There have been situations when both Chinese and Indian contractors have continued work in the face of nonpayment of bills, which have, in the long run, resulted in generating goodwill. However, this is feasible only for the larger corporations, as the smaller players in the industry would be hard hit. One of the major criticisms facing Indian companies is implementation delays. This was attributed to a combination of factors including bureaucratic bottlenecks, issues with land acquisition, and delayed decision-making.
Advantage, China: Access to supply chains, finance, and government support
According to several Indian respondents, Chinese companies have demonstrated the ability “to buy companies along the entire supply chain.” In the pharmaceutical-manufacturing sector, this has meant purchasing companies that supply bulk drugs, intermediaries, and fill and finish operations. In infrastructure, it includes buying quarries that supply construction companies.
“We cannot compete with Chinese companies’ pricing or economies of scale. The costs for Indian companies are higher,” says an Indian manager. “Finance is king,” adds another, saying: “Whoever brings the funds gets the projects, and the Chinese are everywhere.” Moreover, he says, “people criticize the quality of Chinese projects, but what matters on the ground is who can execute, and the Chinese are often the fastest.” An Indian contractor explains, “some governments in Africa are closer to the Chinese government than others, and in these countries it’s near impossible to win projects. So, we are forced to explore other underexplored markets.”
According to them, one of the main advantages Chinese businesses enjoy in Ghana vis-à-vis their Indian counterparts is support from their government, which manifests in various forms. “When executives from Chinese companies go to visit [African] government clients, they are sometimes accompanied by someone from their embassy.” In some other instances, when a company runs into trouble or faces backlash, the issue is quickly “taken care of,” they say. “As an Indian business operating in Ghana for decades, I can tell you, they get away with so much,” says one Indian entrepreneur. The Indian government, respondents say, supports the Indian community, but not individual businesses. Indian contractors also pointed out that they are excessively scrutinized at airports, including their documents at ports and customs, in a way that the Chinese are not. “Why don’t they have tax officials regularly visiting their offices? Complaints to the Chinese embassy are quickly taken up at the governmental levels, affording them a degree of protection,” said one.
In this context, the following section provides some key recommendations for Indian stakeholders to deepen economic engagement in African markets.
Need to urgently diversify from Chinese supply chains
Several Indian manufacturers operating in Ghana stated that more than 90 to 95 percent of their raw materials used to be sourced from China. However, the pandemic has forced them to reassess. Today, some procure material from new markets that include India, Brazil, Malaysia, Europe, the United States, and Dubai. A manufacturer that produces plastic injection molding has reduced imports from China and sources plastic pellets from India and countries in Europe instead, but many are still reliant on China for raw materials.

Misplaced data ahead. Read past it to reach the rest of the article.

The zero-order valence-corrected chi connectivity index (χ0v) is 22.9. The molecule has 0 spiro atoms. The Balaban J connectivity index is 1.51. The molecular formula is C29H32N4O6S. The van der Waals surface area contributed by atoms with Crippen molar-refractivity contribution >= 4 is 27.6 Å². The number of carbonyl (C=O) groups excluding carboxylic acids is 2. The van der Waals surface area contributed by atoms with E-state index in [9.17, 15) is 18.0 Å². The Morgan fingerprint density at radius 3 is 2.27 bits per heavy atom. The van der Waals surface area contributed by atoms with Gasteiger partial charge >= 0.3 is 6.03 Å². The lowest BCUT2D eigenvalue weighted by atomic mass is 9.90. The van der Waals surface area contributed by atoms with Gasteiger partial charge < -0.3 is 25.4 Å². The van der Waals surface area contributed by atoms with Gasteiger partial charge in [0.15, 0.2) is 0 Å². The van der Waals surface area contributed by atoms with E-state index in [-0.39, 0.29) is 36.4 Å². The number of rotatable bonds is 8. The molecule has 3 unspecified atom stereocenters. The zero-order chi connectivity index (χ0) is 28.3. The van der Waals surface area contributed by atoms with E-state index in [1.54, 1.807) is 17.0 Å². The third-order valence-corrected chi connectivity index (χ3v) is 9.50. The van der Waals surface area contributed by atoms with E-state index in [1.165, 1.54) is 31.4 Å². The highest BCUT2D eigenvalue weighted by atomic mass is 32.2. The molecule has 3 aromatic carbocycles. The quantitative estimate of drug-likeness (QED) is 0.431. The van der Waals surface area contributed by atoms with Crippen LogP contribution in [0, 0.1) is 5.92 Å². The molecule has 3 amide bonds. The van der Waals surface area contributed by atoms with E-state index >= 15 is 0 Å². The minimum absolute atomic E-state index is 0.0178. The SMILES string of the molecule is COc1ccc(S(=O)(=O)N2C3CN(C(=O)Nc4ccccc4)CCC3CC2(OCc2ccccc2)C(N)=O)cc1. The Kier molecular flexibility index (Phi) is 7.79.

Opportunities in pharmaceutical manufacturing
There is tremendous potential for Indian companies to enter the pharmaceutical manufacturing sector across African nations.43Veda Vaidyanathan, “Indian Health Diplomacy in East Africa: Exploring the Potential in Pharmaceutical Manufacturing,” South African Journal of International Affairs 26, no. 1 (2019): 113–135. This study has identified that an efficient way to do this would be to extend support to and encourage Indian-origin businesses already operating in Ghana. For example, Atlantic Life Sciences, owned by a person of Indian origin, has recently set up the first pharmaceutical manufacturing plant in West Africa. Funded by the Ghana Export-Import Bank, the Standard Chartered PLC, and Pharmanova Ltd., the plant was inaugurated by President Akufo-Addo in 2022 and has partnered with Bosch machines for vaccine manufacturing. According to the founder and CEO, Atlantic Life Sciences has been looking for partners to start the fill and finish business for anti-rabies treatments, tetanus, and snake-bite vaccines, with a capacity to produce 70,000 vials a day, but during the time of interview in August 2022, the company had only been approached by a Chinese firm. While this would be an opportunity for Indian companies to tap into the West African markets, it also presents India an opportunity to work alongside its partners in the Quad to prioritize vaccine manufacturing in Africa.44Veda Vaidyanathan, “China Is Manufacturing Vaccines in Africa. The Quad Should Too,” Diplomat, October 5, 2021, https://thediplomat.com/2021/10/china-is-manufacturing-vaccines-in-africa-the-quad-should-too/.
Fast-tracking bureaucratic processes
An Indian company in the power-transmission sector stated that the firm’s technical acumen, familiarity of dealing with similar challenges in India, and success in finding localized solutions enable it to retain a competitive edge in Ghana. However, the Chinese have systems and institutions in place that allow seamless processes. “China realizes the power of tiny bureaucratic functions,” he says. The task of validating the authenticity of a report in a government-accredited lab in India, for instance, would take him much longer than his Chinese counterpart. It would be helpful if there was a channel through which Indian companies operating in competitive ecosystems abroad could fast-track select bureaucratic processes.